Lane remains somewhat of a unique player in that there aren’t many similar style players in the modern game of basketball. He said that during his playing days, the offensive game plan flowed inside-out and now it flows outside-in. This features teams looking to shoot from behind the arc more, including centers including 3-point shooting in their game, meaning that less players post up or play with their back to the basket.

He did compare his game to Golden State Warriors forward Draymond Green. Green is not a top shooter, but he is a solid rebounder and his contributions off the ball have helped Golden State win four championships in the last decade.

“We probably have a similar game, you know, rebounding, dribbling the ball, passing, court awareness,” Lane said. “I would say him, as we are similar in style. I don’t see too many players do that now, try to excel at all phases of the game.”

Lane still keeps in touch with his past Pitt teammates, using Facebook as a way to connect with all of them. He also still manages to make it out to a Pitt game or two, especially if they’re honoring former teammates of his, but the poor form of the program over recent years has kept him away.

Pitt is now 13-7 overall and 6-3 in ACC play this season. Jeff Capel and his players have turned this season around and are looking to contend for a spot in the NCAA Tournament for the first time since 2016.

Lane said that a big part of why he is excited for the celebration on Wednesday is seeing the Oakland Zoo, the Panthers student section, that provides a boost whenever the Panthers play at home.

“I wish we would’ve had something like the [Oakland] Zoo at the Petersen [Events Center],” Lane said. “Golly! Boy, we would’ve really scared some teams. That little [Fitzgerald] Field House was alright, but I would’ve loved to play in the Petersen. When we played in the Civic Arena, we played their once or twice a year. That was cool. But that Petersen, whoo, that’s beautiful.”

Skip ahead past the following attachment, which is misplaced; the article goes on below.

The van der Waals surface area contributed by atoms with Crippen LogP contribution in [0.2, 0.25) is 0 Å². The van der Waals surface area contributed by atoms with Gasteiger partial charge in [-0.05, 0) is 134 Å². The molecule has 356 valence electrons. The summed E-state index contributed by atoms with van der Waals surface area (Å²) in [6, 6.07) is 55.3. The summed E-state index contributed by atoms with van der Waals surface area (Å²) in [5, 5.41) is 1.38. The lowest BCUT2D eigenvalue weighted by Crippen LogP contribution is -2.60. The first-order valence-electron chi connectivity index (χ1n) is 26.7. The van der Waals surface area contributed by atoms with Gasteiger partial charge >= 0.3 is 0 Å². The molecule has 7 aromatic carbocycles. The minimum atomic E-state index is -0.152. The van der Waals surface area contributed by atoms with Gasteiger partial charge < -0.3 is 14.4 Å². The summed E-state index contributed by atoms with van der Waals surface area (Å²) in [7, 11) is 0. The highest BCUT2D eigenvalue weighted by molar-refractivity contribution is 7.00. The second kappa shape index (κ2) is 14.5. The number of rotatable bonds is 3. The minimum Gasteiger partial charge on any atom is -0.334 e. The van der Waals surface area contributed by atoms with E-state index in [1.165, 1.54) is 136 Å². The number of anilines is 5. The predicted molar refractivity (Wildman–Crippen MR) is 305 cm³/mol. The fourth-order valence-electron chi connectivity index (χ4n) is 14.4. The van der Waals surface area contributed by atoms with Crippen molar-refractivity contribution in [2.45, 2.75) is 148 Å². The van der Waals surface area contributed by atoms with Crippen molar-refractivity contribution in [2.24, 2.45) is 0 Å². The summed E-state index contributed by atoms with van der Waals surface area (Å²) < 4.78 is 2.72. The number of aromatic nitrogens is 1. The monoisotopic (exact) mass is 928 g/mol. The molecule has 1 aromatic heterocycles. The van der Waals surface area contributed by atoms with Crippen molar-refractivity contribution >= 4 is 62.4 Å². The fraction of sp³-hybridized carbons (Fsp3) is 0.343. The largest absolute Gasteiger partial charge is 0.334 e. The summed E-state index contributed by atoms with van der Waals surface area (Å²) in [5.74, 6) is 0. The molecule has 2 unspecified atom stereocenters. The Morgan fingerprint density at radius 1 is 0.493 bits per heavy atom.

Lane sees a fight in this team that he hasn’t seen in recent Pitt squads. He believes that they have solid, quality players and that Capel has turned things around this season, but also that Pitt needs to keep this momentum going by winning more games.

“This team, they’re competitive, you can see it,” Lane said. “They got fight in them. That’s all I’m asking for. You can see it. I don’t like nobody that lay down.”

Sandy Schall, Coldwell Banker
1 Comment
Notify of
1 Comment
Newest Most Voted
Inline Feedbacks
View all comments
Joe DeSantis
Joe DeSantis
1 year ago

Quite the article. Quite the player. If people don’t remember him, they should. I’m sure the Pitt fans that saw him play still remember. Respect. This article will bring his legacy back. Hope you get a pint glass and a t-shirt. Too bad they weren’t giving out chards of glass memorabilia! How cool would that be!?

Get PSN in your inbox!

Enter your email and get all of our posts delivered straight to your inbox.

Like Pittsburgh Sports Now on Facebook!
Send this to a friend